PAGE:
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Interview with Simon Stephens

Ahead of his day-long writing workshop at Bloomsbury Publishing on 11 April 2015, playwright Simon Stephens speaks about his recent theatre-going, his early influences, and what's up next.

What’s the best play that you’ve seen recently?

Alistair McDowall’s POMONA at the Orange tree felt like a gauntlet to all of us. It was astonishing in its ambition and humanity and daring structure and thrilling line writing. I think he is a writer of real force and substance.

What was the first play you saw/the first play that really moved you?

I saw Braham Murray’s production of MACBETH at the Royal Exchange Manchester in 1987 and its visceral horror lives with me even now. A play I knew from the classroom was turned into an experience that was as alive as any rock and roll gig I’d seen.

Have you ever acted in/directed your own work?

I cherish the collaboration of working with directors and the bravery of actors too much to do anything but sit quietly in their rehearsal room in awe and maybe make them a cup of tea. Occasionally I have read SEA WALL in public. That’s the easiest because it’s a monologue.

What was the first piece of yours you saw on stage?

A play I wrote as a student called GOOD ROCKING TONIGHT. It had a live band in. I played in the band actually so saw it from backstage. It was about a teenage Elvis obsessive and I played rhythm guitar in an early Elvis covers band.

On writing days, how do you get started?

I take my daughter to school. Ideally cycle off. Maybe have a swim. Get to my office. Make some coffee. Spend five hours reading the Internet. Get suddenly terrified about how much procrastination I’ve done and panic myself into writing something quickly!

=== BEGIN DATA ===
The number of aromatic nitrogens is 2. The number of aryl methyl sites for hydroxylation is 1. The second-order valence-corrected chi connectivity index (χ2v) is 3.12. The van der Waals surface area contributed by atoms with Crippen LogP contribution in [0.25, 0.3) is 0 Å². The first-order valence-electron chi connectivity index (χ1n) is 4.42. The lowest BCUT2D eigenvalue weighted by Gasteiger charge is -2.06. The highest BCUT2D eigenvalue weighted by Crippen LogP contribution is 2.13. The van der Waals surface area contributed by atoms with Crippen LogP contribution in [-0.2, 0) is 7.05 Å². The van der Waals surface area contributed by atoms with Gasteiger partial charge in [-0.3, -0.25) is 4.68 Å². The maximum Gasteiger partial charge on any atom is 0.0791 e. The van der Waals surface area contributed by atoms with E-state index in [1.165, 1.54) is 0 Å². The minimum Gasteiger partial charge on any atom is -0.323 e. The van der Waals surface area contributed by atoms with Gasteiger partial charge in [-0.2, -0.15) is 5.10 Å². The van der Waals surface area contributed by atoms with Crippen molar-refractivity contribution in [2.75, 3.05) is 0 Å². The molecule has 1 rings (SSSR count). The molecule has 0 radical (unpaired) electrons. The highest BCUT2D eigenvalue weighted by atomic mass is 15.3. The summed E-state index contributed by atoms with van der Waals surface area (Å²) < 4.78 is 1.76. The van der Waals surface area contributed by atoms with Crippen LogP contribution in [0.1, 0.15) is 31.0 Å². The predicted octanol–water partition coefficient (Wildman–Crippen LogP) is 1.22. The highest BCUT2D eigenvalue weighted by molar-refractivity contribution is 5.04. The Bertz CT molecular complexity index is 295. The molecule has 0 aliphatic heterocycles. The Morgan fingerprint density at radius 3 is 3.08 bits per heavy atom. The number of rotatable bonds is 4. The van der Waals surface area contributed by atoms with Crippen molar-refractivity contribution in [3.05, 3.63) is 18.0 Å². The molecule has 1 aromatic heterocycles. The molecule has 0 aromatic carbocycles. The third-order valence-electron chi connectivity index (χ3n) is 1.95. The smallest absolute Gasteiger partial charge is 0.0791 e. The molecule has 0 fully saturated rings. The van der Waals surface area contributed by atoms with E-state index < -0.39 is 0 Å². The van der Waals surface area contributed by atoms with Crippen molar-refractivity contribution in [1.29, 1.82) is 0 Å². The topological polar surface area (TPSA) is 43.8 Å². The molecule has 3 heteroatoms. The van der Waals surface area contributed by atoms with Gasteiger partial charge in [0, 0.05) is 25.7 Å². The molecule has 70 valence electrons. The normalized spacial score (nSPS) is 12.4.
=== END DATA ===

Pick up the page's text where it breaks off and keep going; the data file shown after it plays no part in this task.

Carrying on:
Do you write every day?

I try and fail to write five days a week. Four hours is an ample writers day. But sometimes the pressures of travel or rehearsal render this impossible. Writing days don’t necessarily involve writing dialogue. They can be planning days or mulling days, days to ponder and generate ideas. Those days, the days I’m on my own in my office, are the days that keep me sane.

What did you work on most recently? (How did it come about?)

My version of Odon Von Horvath’s KASIMIR AND KAROLINE which I’ve renamed THE FUNFAIR for the new Home Theatre in Manchester. The Artistic Director asked me to write it. I was far too busy to take on any new work but the thrill of working in a new theatre in Manchester and my love for that play left me with no option but to say yes. I loved every second of working on it.

 If you could have written any play in history, what would it be?

I don’t think writers work like that. The joy of being a playwright is that it is metabolically impossible to write anybody else’s plays s to hanker after it would be strange. Having said that every time I read Chekhov’s plays I reel at how I will never, ever write anywhere nearly so well.

If budget/cast size/stage size were unlimited, what story would you tell?

I think the joy of theatre is that economics can be overwhelmed by imagination. I am very keen to write a very, very long play. Like one that last six hours. That leaves the audience immersed completely and sends them blinking into the night.

What's next?

I’ve got a new play at the Almeida, CARMEN DISRUPTION and then a play at MTC in New York, HEISENBERG. A monologue with Toneelgroep Amsterdam that open s in Sao Paulo called SONG FROM FARAWAY and then FUNFAIR at Home

Which living playwright do you most admire?

As a writer Robert Holman for his humanity and Caryl Churchill for her fearless imagination. As a human Glen Neath who is one of my favourite people in the entire world.

If you had one piece of advice for an emerging playwright, what would it be?

Write. Read. Write again. Read again. Think. Write again. Read more. Write more. Never stop reading. Never strop writing. Never stop thinking. Success comes from work. There is no such thing as talent.

Simon Stephens is one of Britain's best-loved playwrights. You can find out more here on his author page at

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